• Manure is high in nitrates and phosphates, when these nutrients enter water systems in excessive quantities they lower the oxygen available for living organisms, leading to fish kills and algal blooms.[8]


The living conditions for a hog in an ILO, cramped in a stall the same size as its body, not seeing the light of day until its moved to the slaughterhouse, the lack of mental stimulation that a hog requires, cause immense stress and squalid conditions. Operators of factory farms combat the inevitable levels of disease that would occur by administering daily doses of antibiotics at subtherapeutic levels. The gross misuse of antibiotics has increased selection pressure on bacteria causing many members of the population to be resistant to antibiotics. Resistance has been shown to be transferable between different species of bacteria. [9] It is for this reason that the Canadian Medical Association is calling for Canada to ban antibiotic use for livestock growth promotion (subtherapeutic doses).[10]

Sweden has banned the subtherapeutic use of antibiotics and as a result, livestock operators were forced to change the way they raised livestock. Now, animals spend more time outdoors, toys for mental stimulation, and greater stall space. In other words, Sweden has gone back to biological systems of animal agriculture, rather than technologically based.

How can you make a difference?

  • Write a letter to your MP, to the Minister of Agriculture, and to the Prime Minister, demanding strong legislation protecting Canada’s precious water resources & demand a ban on the use of sub-therapeutic levels of antibiotics on farm animals;

  • Write your provincial MPP (or MLA), the provincial Environment, Agriculture and Health Ministers and demand a moratorium be placed on the expansion of Intensive Livestock Operations;

  • Contact the mayor and city council of your municipality to express your concerns. Encourage them to pass an anti-ILO declaration for their community and pass a by-law banning the construction of mega-hog barns;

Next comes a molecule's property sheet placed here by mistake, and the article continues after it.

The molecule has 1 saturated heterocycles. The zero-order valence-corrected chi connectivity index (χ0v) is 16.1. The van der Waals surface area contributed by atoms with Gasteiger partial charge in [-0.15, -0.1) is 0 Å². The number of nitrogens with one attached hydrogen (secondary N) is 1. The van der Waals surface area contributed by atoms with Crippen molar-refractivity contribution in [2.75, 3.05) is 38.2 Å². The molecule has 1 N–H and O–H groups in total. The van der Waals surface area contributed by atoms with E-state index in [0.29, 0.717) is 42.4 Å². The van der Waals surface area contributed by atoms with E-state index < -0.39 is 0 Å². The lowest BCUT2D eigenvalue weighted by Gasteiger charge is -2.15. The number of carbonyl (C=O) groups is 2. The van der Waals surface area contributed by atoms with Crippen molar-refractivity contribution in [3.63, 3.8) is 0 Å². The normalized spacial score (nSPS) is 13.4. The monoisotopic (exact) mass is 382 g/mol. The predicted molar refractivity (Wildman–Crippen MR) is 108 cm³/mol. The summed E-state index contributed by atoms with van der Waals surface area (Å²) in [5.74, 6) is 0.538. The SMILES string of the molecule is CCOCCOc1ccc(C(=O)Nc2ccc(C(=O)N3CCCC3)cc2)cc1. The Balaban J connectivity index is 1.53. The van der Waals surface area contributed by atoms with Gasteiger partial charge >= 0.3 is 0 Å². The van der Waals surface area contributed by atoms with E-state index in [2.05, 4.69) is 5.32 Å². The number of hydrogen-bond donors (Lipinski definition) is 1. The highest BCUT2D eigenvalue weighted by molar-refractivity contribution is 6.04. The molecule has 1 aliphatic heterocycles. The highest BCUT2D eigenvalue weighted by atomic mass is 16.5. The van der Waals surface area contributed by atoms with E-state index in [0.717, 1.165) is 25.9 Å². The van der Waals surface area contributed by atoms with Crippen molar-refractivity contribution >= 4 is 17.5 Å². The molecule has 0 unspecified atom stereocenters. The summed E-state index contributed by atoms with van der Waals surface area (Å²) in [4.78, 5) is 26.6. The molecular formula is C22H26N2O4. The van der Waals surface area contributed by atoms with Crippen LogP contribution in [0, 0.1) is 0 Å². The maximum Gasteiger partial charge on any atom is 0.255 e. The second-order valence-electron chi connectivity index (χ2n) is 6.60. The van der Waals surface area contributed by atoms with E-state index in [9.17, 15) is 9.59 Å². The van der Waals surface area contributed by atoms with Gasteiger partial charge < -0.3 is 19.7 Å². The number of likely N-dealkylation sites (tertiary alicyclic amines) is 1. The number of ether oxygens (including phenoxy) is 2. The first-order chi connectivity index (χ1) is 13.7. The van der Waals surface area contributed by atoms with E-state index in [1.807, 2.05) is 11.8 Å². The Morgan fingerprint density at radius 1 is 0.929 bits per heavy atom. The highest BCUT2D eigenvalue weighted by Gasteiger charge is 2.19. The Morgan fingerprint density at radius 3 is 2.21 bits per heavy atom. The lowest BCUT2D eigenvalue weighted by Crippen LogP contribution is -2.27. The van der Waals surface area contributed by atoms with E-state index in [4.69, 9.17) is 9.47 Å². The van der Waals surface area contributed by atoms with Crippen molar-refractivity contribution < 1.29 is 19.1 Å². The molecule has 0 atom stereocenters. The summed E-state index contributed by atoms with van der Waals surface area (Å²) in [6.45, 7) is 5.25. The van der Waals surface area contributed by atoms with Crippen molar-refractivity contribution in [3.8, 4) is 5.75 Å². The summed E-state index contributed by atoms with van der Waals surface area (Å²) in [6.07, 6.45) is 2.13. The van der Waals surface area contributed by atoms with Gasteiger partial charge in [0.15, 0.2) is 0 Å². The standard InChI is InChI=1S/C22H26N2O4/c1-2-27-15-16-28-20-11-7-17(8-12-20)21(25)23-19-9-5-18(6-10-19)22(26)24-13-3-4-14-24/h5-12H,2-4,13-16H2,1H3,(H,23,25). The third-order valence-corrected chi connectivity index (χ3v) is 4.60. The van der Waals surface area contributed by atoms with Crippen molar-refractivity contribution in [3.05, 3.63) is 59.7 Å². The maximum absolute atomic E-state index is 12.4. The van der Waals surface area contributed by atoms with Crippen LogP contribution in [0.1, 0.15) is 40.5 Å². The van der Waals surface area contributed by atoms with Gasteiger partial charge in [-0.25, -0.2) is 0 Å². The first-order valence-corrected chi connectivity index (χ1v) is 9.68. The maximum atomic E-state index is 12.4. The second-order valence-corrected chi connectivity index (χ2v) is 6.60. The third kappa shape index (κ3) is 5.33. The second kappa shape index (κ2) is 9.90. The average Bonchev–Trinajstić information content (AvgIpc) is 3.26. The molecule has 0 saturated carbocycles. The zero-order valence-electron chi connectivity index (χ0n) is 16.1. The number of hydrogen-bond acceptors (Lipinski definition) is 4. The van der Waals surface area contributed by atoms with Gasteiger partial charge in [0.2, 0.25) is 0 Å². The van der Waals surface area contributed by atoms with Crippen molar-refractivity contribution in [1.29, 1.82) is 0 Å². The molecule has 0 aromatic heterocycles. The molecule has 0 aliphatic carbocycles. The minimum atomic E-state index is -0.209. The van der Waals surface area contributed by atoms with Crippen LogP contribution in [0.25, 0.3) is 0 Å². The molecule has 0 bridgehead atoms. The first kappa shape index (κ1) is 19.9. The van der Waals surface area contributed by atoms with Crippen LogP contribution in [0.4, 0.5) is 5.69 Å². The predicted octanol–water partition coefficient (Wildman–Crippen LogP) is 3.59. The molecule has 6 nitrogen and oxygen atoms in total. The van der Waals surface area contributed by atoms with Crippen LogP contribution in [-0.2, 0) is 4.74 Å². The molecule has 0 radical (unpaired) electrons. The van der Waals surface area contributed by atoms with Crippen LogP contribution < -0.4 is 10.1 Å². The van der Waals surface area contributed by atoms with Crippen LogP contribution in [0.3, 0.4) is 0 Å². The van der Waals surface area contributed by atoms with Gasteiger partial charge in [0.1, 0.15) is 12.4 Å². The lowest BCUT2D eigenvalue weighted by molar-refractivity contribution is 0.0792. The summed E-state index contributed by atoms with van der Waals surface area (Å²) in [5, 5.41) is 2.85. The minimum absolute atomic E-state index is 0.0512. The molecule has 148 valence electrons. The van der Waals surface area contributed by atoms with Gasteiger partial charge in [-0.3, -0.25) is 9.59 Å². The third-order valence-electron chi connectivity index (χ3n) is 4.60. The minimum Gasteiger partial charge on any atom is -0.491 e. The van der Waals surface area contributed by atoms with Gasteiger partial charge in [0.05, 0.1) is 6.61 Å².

• If you have well water or live near any type of factory farm, have your water tested; and

  • Be a responsible consumer – if that means that you boycott Maple Leaf, only buy pork from small farms, don’t eat pork, or buy organic pork – feel good about it.


    [1]1 Fulton A., Mausberg B., Campbell, M. It’s hitting the fan: the unchecked growth of factory farms in Canada. Environmental Defence Canada. May 2002.

    [2] Characteristics taken from an interview with Karen Hudson, consultant for GRACE factory farm project, by Prairie Farmer Magazine, January 2003.

    [3] This is a conservative estimate based on Hogwatch Manitoba’s 2001 statistics of 7.7 million hogs with a growth rate of 9%, at a time before the Quebec moratorium on new or expanded hog operations was in place.

    [4] National Farmer’s Union Submission to the Ontario government on Proposed Standards for Agricultural Operations, September15, 2002.

    [5]Tunnock, Glen, Tunnock Consulting Ltd, “Hog Tied or Hamstrung…”, June 1997,

    [6] Bruckmann, Elisabeth, Discussion Paper on Intensive Agricultural Operations in Ontario, Canadian Environmental Law Association, February 2000, p. 3.

    [7] Halverson, Marlene, The Price We Pay For Corporate Hogs, Institute for Agriculture and Trade Policy, March 2001 (Second Printing), p. 61.

    [8] 1998. Moss, B. Ecology of Fresh Waters: Man and Medium.2nd edition. Blackwell Science. Oxford, England.

    [9] Antibiotic Use in Food Animals Contributes to Microbe Resistance, National Academy of Sciences, July 1998,

    [10] Agricultural Antibiotics and Resistance in Human Pathogens, Canadian Medical Association, November 1998


  Take Action

Sierra Club of Canada National Office